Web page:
Minks Gone Wild

Published: 2022-11-20 00:00:00

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Some unknown suspects snuck into a mink farm on November 15, 2022, in Van Wert County, Ohio and released somewhere between 25,000 and 40,000 mink. In case you didn't know, mink farms are primarily used for harvesting mink fur for coats, hats, shoes, gloves and really any other accessory you can think of that would involve the fur of an animal. Mink farms are not exactly known for their ethics nor cleanliness and are often in worse condition than places like puppy mills.

Mink are carnivorous mammals that resemble something between a weasel and an otter. They have thick, glossy fur that is coveted for the previously mentioned reasons and is probably more sought after than furs such as rabbit, since rabbit skin tears more easily and is not proofed for water. Since mink are semi-aquatic, their pelts can stand to get wet without being ruined.

So, what was the environmental impact of the released mink? Sadly, an increase in mink corpses. Many of the released mink were shot, run over, or re-captured. There were so many dead mink on the roadway that officials had to bring in snowplows to remove their bodies. Mink that have been held in captivity their whole lives probably had never seen a road, let alone a car, and more than likely didn’t know to avoid them in the same way that a wild animal would.

Mink don't live super long anyway - on average 3 years in the wild and 10 in captivity - but an animal that’s never left a farm really doesn't stand a chance in the wild. It's like releasing a dog. Will it live? Maybe, but it's never had to hunt or forage or search for water. As for the mink that were shot, there's not much that the farm can do about it since property owners have the right to shoot any mink that wanders onto their property. If they had left them alone, what would have happened? Mink are carnivorous animals. They regularly hunt prey bigger than themselves so they could have taken down smaller livestock such as chick, ducks, or even adolescent cows or horses.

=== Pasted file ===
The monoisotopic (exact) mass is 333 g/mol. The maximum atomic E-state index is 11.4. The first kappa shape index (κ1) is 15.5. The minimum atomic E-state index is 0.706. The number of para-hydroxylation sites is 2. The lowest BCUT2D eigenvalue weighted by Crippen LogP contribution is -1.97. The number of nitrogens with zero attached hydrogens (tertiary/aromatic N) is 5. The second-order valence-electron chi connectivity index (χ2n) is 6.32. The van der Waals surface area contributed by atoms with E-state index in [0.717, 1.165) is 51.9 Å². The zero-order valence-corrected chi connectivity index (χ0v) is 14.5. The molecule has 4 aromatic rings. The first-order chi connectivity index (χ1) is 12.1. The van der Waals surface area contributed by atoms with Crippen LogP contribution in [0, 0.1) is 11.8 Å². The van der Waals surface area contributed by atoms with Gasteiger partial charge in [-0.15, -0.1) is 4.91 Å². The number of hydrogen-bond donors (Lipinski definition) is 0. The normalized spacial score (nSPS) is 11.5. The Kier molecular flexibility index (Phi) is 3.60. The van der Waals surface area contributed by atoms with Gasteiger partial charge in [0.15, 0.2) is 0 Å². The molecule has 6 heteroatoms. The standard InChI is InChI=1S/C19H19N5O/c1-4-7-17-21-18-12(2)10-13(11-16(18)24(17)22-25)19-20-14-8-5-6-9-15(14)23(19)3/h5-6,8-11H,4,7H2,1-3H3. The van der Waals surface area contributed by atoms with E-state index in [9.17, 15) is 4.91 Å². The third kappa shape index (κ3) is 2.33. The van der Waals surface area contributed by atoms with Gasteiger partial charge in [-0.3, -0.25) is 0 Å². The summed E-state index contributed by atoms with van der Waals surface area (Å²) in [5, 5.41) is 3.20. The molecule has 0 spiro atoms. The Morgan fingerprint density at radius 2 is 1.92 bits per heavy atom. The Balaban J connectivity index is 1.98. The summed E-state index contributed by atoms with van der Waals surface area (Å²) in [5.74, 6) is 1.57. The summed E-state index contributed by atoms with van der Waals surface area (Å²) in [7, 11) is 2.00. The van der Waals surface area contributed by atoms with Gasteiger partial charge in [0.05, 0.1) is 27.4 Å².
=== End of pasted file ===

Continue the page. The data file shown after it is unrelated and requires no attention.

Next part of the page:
Mink also have a reputation of being disease vectors and are able to spread viruses such as COVID to both humans and other mammals. Roughly 10,000 mink were still not accounted for as of November 16th. Given the information known about mink, this could prove to be a bad scenario for both local wildlife and farmers as that volume of mink, especially if operating in a pack, could cause both serious ecological and farming issues. That is, if they are able to survive long enough to do some damage to either of those populations. If not, it'll be a bad time for the mink who may not be able to survive the dropping temperatures nor the wild environment where food and water are not provided to them. It certainly could have been worse, though. It could have been lab animals from an infectious disease lab to be liberated which could have put us in another 2-3 years of lockdown.

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